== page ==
Zika. It's a word that has struck fear in pregnant women and those who are TTC for months. But now, the United Nation's World Health Organization has declared that the mosquito-borne virus, which has been proven to cause catastrophic birth defects like microcephaly, is no longer a global health emergency. Zika is now being put on par with other ongoing health threats caused by mosquito bites like malaria and yellow fever.
While this is certainly good news, it's important to remember that Zika still poses a serious threat to pregnant women and unborn babies. In fact, as Dr. Peter Salama, executive director of the WHO's emergencies program explained to the New York Times, "We are not downgrading the importance of Zika. We are sending the message that Zika is here to stay and the WHO response is here to stay."
So, on the one hand, it's a relief that Zika is no longer being considered an "emergency." On the other hand, it's deeply troubling that the illness likely won't be going away anytime soon. As Dr. Salama noted to the Times, Zika is likely to rear its ugly head again in the summer months when the aegypti mosquitoes that carry it are active.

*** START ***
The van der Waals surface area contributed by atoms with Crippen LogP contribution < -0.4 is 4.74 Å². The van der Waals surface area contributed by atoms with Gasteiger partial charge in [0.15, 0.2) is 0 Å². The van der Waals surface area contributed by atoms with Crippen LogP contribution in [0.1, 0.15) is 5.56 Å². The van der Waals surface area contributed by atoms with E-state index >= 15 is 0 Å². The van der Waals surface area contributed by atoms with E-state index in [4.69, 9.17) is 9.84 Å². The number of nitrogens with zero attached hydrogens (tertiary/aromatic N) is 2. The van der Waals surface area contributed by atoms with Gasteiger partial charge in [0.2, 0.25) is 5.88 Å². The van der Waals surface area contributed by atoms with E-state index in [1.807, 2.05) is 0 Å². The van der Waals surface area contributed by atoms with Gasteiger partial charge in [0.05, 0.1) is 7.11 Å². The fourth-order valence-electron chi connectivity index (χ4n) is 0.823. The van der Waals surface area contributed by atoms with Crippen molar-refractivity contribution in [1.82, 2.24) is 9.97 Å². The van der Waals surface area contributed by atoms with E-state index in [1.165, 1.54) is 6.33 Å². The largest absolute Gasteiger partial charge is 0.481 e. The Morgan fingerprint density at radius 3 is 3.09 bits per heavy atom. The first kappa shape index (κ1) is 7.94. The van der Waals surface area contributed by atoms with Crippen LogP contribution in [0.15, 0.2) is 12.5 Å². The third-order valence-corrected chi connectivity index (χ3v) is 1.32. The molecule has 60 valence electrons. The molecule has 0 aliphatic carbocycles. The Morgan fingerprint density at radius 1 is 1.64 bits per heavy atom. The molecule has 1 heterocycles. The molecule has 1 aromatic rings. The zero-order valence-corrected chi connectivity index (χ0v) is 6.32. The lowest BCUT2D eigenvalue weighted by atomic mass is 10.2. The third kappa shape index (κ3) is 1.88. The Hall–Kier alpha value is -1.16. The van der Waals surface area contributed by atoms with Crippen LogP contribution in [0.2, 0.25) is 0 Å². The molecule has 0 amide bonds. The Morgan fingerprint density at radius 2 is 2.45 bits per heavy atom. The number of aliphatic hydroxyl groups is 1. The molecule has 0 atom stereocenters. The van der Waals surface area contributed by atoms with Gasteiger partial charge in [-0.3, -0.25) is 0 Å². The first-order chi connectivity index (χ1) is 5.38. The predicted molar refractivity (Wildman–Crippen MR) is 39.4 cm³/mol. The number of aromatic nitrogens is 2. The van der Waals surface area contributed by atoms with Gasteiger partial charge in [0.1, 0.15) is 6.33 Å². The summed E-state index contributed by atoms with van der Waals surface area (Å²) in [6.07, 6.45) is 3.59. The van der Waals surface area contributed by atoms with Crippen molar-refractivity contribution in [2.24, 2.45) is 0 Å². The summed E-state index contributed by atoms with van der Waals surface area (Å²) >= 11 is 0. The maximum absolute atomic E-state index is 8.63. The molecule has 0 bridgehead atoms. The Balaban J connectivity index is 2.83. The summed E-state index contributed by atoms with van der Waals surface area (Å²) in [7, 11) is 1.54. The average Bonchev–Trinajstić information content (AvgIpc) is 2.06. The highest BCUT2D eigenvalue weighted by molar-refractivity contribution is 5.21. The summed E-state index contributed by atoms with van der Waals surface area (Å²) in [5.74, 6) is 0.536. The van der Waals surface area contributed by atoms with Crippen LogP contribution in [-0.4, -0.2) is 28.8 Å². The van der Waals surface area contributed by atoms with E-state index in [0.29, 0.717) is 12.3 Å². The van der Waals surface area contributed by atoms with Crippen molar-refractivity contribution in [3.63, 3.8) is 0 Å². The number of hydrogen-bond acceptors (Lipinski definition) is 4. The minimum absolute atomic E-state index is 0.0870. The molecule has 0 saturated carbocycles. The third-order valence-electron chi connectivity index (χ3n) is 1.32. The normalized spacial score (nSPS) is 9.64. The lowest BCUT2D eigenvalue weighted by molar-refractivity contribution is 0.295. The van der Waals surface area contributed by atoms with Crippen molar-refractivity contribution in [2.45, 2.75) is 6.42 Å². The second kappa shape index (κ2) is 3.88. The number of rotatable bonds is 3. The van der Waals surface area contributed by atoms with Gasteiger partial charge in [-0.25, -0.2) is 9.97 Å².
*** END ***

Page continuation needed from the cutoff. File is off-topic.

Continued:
It's worth noting some health organizations like the National Institute for Allergy and Infectious Diseases were not happy about the WHO's decision to declare an end to the Zika emergency, because they fear efforts to research and cure the illness will lose steam. Consider too that summer starts in Brazil, the so-called ground zero of the latest Zika outbreak, in December. Here's hoping we don't see a massive resurgence of the illness, and that we have learned some things since the threat of Zika first took hold.
Melissa Willets is a writer/blogger and a mom. Find her on Facebook where she chronicles her life momming under the influence. Of coffee.